In an earlier post, we detail how most product companies see their market fit erode between the five and ten year mark (we call it the 7-year glitch), and how hard-gained market share can be snatched by smaller players at any time.
To keep on solid ground, we highlighted the importance of bringing a robust product innovation approach to the core of the business by connecting it to your business objectives. This can help to retain relevance and drive long lasting business and customer value.
In this post, I want to consider what discovery practices can prevent progressive market fit erosion and directly support core business innovation.
1. Frequent interactions with the people the product is for
The first and most important shift is to move away from product discovery as a ‘one-off project’, as echoed by Teresa Torres in her recent book called Continuous Discovery Habits. Teresa advises a weekly cadence for direct customer engagement to ensure teams improve the product over time.
"At a minimum, weekly touch points with customers by the team building the product, where they themselves conduct small research activities in pursuit of a desired outcome."
<quote-author-title>Author of “Continuous Discovery Habits”<quote-author-title>
This statement is less an injunction to stick to a strict weekly cadence of user interviews, and more a guiding principle: touchpoints with customers should be routine activities designed to find out more about how to better serve customers and create value for the business.
It’s good advice considering that many product teams struggle to establish frequent interactions with the people who use the product, or have stopped using it. Understanding their needs, frustrations and motivations is paramount. Being able to refine this understanding and test new ideas is often a factor of success and a means to prevent market fit erosion.
2. Regular, higher altitude product market fit analysis
Discovery happens at different altitudes. This weekly cadence is only part of the story. Products are fluid: they can be improved based on a better understanding of what customers need; but they can also radically change to meet a new market, take advantage of new technology, or embrace a nascent shift in customer behaviour.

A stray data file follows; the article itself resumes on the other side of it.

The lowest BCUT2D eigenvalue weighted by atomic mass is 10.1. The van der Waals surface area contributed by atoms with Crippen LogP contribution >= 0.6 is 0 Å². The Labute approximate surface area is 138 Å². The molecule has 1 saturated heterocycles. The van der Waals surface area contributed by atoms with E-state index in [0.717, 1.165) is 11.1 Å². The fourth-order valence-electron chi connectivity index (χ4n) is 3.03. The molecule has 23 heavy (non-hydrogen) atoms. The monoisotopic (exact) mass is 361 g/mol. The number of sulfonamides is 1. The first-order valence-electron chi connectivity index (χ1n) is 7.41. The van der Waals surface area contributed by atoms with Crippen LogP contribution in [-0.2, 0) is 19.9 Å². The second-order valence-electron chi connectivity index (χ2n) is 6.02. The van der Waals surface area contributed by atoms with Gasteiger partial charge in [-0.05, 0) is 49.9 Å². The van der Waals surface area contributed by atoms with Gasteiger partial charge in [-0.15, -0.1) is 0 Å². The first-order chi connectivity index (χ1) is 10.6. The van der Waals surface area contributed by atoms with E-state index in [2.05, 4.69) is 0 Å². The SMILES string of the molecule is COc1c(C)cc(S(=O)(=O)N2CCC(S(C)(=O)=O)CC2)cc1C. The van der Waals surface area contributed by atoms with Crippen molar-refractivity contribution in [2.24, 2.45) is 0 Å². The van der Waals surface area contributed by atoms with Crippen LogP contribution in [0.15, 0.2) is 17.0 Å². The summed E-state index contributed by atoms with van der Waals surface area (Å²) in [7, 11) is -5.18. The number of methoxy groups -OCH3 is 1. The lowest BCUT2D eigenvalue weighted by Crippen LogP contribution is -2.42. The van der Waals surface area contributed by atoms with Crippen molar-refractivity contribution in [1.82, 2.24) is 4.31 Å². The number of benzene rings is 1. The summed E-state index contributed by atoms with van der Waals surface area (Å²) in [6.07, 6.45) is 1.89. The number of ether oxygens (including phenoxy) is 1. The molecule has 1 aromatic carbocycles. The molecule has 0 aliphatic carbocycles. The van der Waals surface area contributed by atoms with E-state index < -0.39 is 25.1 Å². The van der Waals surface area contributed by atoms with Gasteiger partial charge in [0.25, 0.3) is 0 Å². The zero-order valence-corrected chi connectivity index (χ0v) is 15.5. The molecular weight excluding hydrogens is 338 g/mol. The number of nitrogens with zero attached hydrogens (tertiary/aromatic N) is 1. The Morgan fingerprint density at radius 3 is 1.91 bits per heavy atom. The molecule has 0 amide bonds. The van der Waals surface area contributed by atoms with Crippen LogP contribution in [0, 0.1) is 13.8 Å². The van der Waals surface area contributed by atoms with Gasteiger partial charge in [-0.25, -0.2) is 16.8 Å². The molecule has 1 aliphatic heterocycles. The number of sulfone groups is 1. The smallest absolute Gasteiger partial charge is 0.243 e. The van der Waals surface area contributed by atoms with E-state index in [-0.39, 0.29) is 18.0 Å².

These factors are unlikely to become apparent from customer interviews alone, making it all the more important to carve out time to uncover and analyse them.
At Beyond, we mix business strategy with design thinking methods and increasingly reframe ‘evaluative discovery’ for a live product as ‘product market fit analysis’. By doing this, we are able to evaluate the level of fit or disconnect between the current product and its target market.
What do we mean by product market fit analysis?
As a product leader, you’re used to managing risk (in its varying forms) and placing bets on new opportunities/markets. A product market fit analysis is a form of product discovery that complements your continuous activities such as customer interviews and data analysis. This feeds into your risk assessment processes because it uncovers the risks of an eroding market fit for your product and benchmarks that against your competition.
For product-centric companies where the product is the business, this should take place annually at a minimum, or better yet, at key inflection points during the product life cycle. A six monthly cadence allows for the world to change but is fast enough to ‘keep up’ with the broader trends playing out in a target market.
We’ve honed into this topic with real-life examples in our blog post: Product Market Fit Analysis: What is it and how can it be applied to you?
Looking at your data and being agile enough to pivot
Have you heard of “Burbn”? This was formerly Instagram before the founder realised that the social channel wasn’t taking off. After analysing customer data, he realised that customers were engaging more with the photo posting and sharing aspect of the social network. A quick pivot led to a photo-based app that went onto being the billion-dollar business that it is today.
Then there’s AirBnb, which had been around for a few years before the founders concluded that the user interface was holding the product back from scaling so they turned their attention towards the design and user experience of the platform.
In an ever-changing market, one-time pivots may not be enough. US based investment platform Wealthfront pivoted its product 6 times since it was founded in 2008 to keep up with customer expectations and face up to competitors.
Depending on what you find in your product market fit analysis, you may need to change course. Pivots are likely to affect the way you achieve product market fit, but they can be instrumental in helping you get there.
These discovery practices can save you the time and frustrations of bringing your product to market and later realising that you’re solving the wrong problem, or a problem that no one really has. Start preventing market fit erosion by grasping a thorough understanding around how and why consumers use your product and the external factors that affect their decisions. If you need expert help, check out our product market fit solution.